A couple of weeks ago, members of the US Women’s Soccer team launched a federal discrimination complaint against the United States Soccer Association. According to The Boston Globe:
The disparities, according to documents given to the commission, are found throughout their compensation, from base pay to bonus to per-diem travel. Female players on the national team earn $72,000 for playing 20 regular season games, plus bonuses for winning. Men, however, make a minimum of $100,000 for playing 20 games, get a victory bonus — and a smaller supplement for losing. If both teams won all their games, women would earn $99,000, while men could take home $263,320.
The pay chasm widens when players participate in the World Cup. Female players who try out and make the team earn a total of $30,000 each. Men, however, get $68,750 each. With each advancing round, players get paid more, but the structure favors the men. In 2014, the men’s team earned a total of $9 million for losing in the Round of 16, while the women’s team last year got only $2 million for winning their entire tournament.
Most egregious of all is that the women’s team actually brings in more revenue at home. It’s projected that in the year to come, they’ll bring in $17.6 million to the men’s $9 million in the US. The popularity of men’s soccer abroad makes the men’s team more lucrative on the international stage. But that didn’t stop Carli Lloyd, Alex Morgan, Megan Rapinoe, Becky Sauerbrunn, and Hope Solo from filing their complaint. As their lawyer, Jeffrey Kessler says, “They do the same work, for the same employer, for 20 games a year.”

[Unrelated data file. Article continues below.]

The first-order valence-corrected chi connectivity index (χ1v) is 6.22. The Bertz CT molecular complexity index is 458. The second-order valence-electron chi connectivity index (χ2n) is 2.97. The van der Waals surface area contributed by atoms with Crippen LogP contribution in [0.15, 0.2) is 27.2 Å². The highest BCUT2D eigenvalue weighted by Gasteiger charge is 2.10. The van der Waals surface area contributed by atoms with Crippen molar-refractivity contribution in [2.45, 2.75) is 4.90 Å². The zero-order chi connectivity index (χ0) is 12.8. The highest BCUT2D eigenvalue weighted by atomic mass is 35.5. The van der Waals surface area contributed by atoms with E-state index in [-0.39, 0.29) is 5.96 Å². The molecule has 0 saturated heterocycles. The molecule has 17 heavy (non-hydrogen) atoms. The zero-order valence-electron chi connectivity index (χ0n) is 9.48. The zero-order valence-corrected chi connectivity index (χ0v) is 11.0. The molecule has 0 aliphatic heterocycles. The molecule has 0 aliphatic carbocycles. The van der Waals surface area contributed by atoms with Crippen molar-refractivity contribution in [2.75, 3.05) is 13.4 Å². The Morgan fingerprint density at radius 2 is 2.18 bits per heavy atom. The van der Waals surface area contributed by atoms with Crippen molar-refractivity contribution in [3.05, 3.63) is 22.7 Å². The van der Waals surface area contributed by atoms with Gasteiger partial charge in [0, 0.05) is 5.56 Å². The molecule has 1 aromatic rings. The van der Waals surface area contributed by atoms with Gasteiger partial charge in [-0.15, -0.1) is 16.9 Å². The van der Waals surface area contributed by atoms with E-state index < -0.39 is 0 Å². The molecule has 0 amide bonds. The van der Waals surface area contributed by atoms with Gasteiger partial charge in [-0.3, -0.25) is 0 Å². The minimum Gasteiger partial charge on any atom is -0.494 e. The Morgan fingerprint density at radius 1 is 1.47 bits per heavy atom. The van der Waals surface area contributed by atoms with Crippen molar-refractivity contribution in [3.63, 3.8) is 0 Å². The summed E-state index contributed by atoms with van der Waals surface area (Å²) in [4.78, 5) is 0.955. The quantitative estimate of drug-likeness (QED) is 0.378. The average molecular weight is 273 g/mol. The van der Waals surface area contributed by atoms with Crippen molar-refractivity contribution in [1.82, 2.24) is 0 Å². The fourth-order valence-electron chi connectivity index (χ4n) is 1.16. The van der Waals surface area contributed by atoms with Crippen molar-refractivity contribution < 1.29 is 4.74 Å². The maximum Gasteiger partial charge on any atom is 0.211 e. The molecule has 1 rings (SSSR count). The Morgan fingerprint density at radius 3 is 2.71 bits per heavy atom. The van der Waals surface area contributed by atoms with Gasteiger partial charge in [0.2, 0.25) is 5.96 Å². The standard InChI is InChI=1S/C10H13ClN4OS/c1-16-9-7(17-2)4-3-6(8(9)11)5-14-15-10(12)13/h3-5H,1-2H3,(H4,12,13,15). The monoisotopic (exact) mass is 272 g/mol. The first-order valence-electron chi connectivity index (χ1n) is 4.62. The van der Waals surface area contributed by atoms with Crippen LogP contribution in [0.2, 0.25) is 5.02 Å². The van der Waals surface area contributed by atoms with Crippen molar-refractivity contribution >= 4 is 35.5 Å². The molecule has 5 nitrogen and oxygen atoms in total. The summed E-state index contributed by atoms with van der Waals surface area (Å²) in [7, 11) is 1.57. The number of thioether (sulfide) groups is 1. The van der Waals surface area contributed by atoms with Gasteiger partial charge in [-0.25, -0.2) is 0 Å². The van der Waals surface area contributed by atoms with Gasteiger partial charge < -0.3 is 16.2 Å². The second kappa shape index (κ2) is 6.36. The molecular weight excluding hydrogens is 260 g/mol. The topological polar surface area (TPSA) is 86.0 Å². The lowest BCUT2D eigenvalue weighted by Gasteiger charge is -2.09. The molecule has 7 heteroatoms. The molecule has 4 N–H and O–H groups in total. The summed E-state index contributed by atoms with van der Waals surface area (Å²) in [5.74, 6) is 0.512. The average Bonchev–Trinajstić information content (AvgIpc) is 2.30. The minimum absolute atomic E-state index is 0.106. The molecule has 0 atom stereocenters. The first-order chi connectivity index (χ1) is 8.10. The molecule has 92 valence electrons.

Whatever people might want to claim about living in a “post-feminist world,” the pay gap is alive and well in Hollywood, in professional sports, and in workplaces everywhere. Women still earn 79 cents for every dollar men earn.
This inequity in wages, especially for the same work, shows us the cold hard facts about the extent to which women are undervalued for their work. Their labor is worth exactly 21 cents less per dollar than men’s. So it’s no wonder lower wages follow the jobs where the majority of workers are women.
If you’re cynical like me it came as no surprise that the women’s soccer players earn so much less than the men, and that their earning potential is less than half of what the men’s is.
But it’s also exciting to see a high profile case in which women are challenging the status quo on pay inequity. We talk about it a lot but it never seems to change.
I’ll be keeping my eye on this case, not just for what it might do to increase the value of women in sport, but for what it might to do show that pay inequity is a form of social injustice and that’s not okay.